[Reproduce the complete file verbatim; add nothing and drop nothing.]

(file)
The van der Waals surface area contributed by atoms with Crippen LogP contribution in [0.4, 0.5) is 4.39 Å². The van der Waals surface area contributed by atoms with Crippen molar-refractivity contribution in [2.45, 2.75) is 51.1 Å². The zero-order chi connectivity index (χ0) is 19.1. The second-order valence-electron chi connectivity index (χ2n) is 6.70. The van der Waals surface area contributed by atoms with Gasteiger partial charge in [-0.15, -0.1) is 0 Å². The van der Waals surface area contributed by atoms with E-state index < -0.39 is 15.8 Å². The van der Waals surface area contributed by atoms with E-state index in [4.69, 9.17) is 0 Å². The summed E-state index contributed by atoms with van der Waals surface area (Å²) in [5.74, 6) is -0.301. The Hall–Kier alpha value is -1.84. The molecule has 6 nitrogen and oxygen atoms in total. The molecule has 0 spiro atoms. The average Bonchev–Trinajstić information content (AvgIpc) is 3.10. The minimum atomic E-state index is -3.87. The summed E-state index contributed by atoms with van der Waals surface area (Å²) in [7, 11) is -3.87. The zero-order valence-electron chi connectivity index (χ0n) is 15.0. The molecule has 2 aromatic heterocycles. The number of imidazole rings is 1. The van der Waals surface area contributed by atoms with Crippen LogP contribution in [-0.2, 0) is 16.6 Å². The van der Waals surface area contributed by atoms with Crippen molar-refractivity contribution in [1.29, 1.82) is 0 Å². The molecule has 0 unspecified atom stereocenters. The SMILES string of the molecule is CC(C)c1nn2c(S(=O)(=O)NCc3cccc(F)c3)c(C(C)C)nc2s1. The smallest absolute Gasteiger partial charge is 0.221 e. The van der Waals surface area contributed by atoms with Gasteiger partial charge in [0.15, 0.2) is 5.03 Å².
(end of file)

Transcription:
The van der Waals surface area contributed by atoms with Crippen LogP contribution in [0.4, 0.5) is 4.39 Å². The van der Waals surface area contributed by atoms with Crippen molar-refractivity contribution in [2.45, 2.75) is 51.1 Å². The zero-order chi connectivity index (χ0) is 19.1. The second-order valence-electron chi connectivity index (χ2n) is 6.70. The van der Waals surface area contributed by atoms with Gasteiger partial charge in [-0.15, -0.1) is 0 Å². The van der Waals surface area contributed by atoms with E-state index < -0.39 is 15.8 Å². The van der Waals surface area contributed by atoms with E-state index in [4.69, 9.17) is 0 Å². The summed E-state index contributed by atoms with van der Waals surface area (Å²) in [5.74, 6) is -0.301. The Hall–Kier alpha value is -1.84. The molecule has 6 nitrogen and oxygen atoms in total. The molecule has 0 spiro atoms. The average Bonchev–Trinajstić information content (AvgIpc) is 3.10. The minimum atomic E-state index is -3.87. The summed E-state index contributed by atoms with van der Waals surface area (Å²) in [7, 11) is -3.87. The zero-order valence-electron chi connectivity index (χ0n) is 15.0. The molecule has 2 aromatic heterocycles. The number of imidazole rings is 1. The van der Waals surface area contributed by atoms with Crippen LogP contribution in [-0.2, 0) is 16.6 Å². The van der Waals surface area contributed by atoms with Crippen molar-refractivity contribution in [1.29, 1.82) is 0 Å². The molecule has 0 unspecified atom stereocenters. The SMILES string of the molecule is CC(C)c1nn2c(S(=O)(=O)NCc3cccc(F)c3)c(C(C)C)nc2s1. The smallest absolute Gasteiger partial charge is 0.221 e. The van der Waals surface area contributed by atoms with Gasteiger partial charge in [0.15, 0.2) is 5.03 Å².